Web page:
Technology giants Sony and Nokia unveiled new mobile phones yesterday in bids to increase their shares of the smartphone market.
The handsets, which were shown at the Mobile World Congress in Barcelona, displayed very different strategies in attempting to carve out a slice of the lucrative but ferociously competitive market.
Japanese firm Sony showcased its Xperia Z2 smartphone and tablet range, which will introduce high-resolution video technology to the mobile market for the first time.
Nokia’s X series of phones will target emerging markets with simple, low-cost handsets.
Aimed at the demanding Asian market, the Z2’s 20.7 megapixel camera will offer four times the detail of an HD camera and will be the world’s first waterproof smartphone and tablet, according to Sony.
The new device will also feature digital noise-cancelling technology, and is for its size the slimmest and lightest phone and tablet, the company said. The Z2 will go on global sale next month.
Sony president Kunimasa Suzuki said: “We have redefined the smartphone once again through our camera. Xperia Z2 offers an innovative experience that captures memories in stunning detail through 4K video shooting, or offers new ways to use the camera with our unique Xperia camera apps.”
The new devices aim to consolidate Sony’s position behind Apple and Samsung in the smartphone market.
Finnish company Nokia also announced the release of its first smartphone to run on the Android system.
The Nokia X, X+ and XL will use Google’s Android operating system, rather than Microsoft’s Windows Phone technology featured in Nokia’s Lumia range, even though Microsoft is in the process of buying Nokia.
However, the low-cost Nokia X devices will not feature many of the Google services that come with Android, and instead emphasise Microsoft services such as Bing, Skype and Outlook.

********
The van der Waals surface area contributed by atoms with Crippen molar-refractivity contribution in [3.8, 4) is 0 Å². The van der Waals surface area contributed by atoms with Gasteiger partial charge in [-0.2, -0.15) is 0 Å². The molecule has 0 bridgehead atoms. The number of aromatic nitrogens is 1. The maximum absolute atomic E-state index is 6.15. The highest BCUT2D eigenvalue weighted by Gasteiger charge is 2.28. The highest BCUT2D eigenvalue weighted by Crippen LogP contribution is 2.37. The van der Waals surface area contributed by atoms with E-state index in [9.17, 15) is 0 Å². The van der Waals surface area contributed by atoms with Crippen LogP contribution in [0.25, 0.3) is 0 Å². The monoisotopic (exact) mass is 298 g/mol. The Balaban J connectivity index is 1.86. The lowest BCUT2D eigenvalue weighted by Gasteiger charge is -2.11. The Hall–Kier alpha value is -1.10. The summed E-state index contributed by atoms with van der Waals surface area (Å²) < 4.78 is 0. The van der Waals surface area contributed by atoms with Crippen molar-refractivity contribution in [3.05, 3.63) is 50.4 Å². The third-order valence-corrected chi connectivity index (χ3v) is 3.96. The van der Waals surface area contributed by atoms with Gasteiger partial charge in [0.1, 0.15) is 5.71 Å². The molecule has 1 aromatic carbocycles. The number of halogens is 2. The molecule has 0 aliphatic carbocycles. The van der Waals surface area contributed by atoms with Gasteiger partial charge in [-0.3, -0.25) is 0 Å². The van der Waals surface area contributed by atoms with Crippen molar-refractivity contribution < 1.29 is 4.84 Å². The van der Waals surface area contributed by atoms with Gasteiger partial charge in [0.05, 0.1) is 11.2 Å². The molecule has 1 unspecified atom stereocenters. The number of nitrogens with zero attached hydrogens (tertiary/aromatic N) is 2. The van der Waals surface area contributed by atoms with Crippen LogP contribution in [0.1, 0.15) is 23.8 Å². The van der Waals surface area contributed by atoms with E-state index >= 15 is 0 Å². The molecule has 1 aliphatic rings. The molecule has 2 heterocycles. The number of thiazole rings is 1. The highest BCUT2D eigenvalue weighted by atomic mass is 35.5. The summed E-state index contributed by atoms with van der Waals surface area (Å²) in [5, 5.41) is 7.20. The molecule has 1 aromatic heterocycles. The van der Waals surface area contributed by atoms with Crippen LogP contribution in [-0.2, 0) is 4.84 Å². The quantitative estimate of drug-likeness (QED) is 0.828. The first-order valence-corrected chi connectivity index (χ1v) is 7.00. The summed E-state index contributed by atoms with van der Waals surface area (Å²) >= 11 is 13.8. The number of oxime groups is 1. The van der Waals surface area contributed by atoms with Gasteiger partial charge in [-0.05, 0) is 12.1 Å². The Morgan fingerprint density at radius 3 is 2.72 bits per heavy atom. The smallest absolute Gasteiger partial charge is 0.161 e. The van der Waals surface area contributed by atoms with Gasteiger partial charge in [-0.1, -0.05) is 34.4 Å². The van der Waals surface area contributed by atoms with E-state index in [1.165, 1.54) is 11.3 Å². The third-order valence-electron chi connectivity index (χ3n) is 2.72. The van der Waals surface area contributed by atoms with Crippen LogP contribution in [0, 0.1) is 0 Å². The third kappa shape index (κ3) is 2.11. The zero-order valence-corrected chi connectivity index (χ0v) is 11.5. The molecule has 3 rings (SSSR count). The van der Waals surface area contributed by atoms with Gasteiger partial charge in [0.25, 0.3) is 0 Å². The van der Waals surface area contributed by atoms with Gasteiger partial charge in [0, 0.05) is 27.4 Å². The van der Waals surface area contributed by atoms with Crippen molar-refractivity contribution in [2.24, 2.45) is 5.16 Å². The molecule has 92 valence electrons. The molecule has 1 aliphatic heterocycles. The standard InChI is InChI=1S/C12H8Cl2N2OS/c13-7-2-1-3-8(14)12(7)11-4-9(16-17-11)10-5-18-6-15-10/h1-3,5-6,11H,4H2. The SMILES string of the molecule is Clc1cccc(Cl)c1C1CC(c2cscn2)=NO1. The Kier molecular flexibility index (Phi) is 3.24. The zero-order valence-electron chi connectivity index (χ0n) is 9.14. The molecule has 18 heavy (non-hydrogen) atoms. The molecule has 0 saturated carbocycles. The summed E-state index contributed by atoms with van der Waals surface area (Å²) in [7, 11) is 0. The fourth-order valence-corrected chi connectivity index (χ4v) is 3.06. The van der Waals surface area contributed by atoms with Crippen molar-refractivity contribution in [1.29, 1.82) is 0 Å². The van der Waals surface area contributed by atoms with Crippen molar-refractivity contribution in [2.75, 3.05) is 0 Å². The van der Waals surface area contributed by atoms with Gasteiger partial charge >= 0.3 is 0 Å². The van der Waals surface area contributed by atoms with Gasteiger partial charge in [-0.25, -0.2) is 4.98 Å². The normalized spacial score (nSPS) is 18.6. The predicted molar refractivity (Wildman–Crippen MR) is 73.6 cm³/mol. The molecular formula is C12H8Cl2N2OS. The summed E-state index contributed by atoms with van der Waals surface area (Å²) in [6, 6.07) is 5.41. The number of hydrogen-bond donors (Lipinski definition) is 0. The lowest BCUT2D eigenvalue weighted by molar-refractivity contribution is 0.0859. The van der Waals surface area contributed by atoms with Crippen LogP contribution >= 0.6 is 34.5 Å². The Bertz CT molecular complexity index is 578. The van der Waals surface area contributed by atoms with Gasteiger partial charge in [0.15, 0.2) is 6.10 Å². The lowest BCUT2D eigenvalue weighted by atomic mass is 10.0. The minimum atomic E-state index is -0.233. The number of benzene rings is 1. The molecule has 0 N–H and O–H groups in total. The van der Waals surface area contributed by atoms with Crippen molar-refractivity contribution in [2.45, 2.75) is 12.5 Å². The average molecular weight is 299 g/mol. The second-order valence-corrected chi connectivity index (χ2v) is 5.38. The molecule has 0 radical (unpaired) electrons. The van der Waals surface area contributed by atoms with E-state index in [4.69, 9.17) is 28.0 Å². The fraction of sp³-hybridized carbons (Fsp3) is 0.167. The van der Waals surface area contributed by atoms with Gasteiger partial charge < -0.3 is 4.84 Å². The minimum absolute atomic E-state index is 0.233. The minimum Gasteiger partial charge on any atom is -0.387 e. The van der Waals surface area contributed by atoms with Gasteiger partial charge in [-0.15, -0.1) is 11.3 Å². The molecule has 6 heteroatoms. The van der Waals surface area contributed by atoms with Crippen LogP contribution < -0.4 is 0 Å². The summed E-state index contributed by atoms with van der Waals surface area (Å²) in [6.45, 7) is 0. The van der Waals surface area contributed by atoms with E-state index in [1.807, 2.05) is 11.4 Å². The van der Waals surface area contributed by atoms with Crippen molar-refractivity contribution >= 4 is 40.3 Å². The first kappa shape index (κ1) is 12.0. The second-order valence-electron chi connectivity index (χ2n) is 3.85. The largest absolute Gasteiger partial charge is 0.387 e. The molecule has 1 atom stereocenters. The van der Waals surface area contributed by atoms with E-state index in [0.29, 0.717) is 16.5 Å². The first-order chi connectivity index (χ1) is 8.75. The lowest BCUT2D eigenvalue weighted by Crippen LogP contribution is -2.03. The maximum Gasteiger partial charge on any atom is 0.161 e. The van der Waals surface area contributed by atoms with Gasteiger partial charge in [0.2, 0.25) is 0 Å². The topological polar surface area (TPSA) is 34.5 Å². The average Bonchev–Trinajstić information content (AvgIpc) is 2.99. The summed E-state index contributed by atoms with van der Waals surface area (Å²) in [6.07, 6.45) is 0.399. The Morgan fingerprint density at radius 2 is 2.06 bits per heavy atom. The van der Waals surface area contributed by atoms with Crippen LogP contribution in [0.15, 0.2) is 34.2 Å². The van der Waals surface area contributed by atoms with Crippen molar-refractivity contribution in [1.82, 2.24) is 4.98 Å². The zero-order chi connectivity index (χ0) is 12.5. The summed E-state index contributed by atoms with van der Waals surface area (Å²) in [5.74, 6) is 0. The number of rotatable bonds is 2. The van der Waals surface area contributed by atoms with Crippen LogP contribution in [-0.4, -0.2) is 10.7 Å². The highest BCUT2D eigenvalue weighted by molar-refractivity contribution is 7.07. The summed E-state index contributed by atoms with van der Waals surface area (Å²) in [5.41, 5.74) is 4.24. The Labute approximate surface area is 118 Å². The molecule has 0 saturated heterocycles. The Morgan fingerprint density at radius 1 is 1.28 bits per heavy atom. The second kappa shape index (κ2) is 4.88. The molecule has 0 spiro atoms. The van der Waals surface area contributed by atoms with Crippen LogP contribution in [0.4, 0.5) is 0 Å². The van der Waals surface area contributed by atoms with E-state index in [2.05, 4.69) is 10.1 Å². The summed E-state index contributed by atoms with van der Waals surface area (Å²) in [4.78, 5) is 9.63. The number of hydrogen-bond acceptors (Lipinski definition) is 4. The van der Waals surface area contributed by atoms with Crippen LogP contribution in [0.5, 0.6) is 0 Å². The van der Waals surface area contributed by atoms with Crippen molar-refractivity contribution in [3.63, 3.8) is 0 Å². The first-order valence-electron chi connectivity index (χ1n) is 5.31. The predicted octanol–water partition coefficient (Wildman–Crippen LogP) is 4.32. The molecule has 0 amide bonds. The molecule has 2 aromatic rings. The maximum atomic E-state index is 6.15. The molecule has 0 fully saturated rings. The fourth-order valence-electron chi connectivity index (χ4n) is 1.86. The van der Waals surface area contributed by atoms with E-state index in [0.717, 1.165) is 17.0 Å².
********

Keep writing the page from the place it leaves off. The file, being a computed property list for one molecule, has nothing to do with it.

Microsoft is buying Nokia’s phone business and patent rights in a £4.5 billion deal expected to be completed next month. The cheapest device in the new range, the Nokia X, has a four-inch screen and will retail at £73. It will be available in green, red, cyan, yellow, black and white.
Barely a decade ago, Nokia had dominated the phone market, but failed to anticipate the advent of Apple’s iPhone or the software revolution it would usher in.
The buying up of Nokia by Microsoft is seen as a way for the two companies to engage with the fast-moving sector successfully.
The Finnish firm, which is committed to connecting the “next billion” to the internet, also launched a further two low-cost devices, the Nokia Asha 230, priced at £37 and the Nokia 220, priced at £24.
Stephen Elop, executive vice- president of Nokia, said: “Nokia has connected billions of people around the world, and today we demonstrated how our portfolio is designed to connect the next billion people to great experiences.”
He said that their “deliberate approach” was to offer four tiers of products, including the new entry-level devices primarily for “growth economies” and their existing Lumia devices, which was where Nokia “introduce the greatest innovation and provide full compatibility with the Microsoft experience”.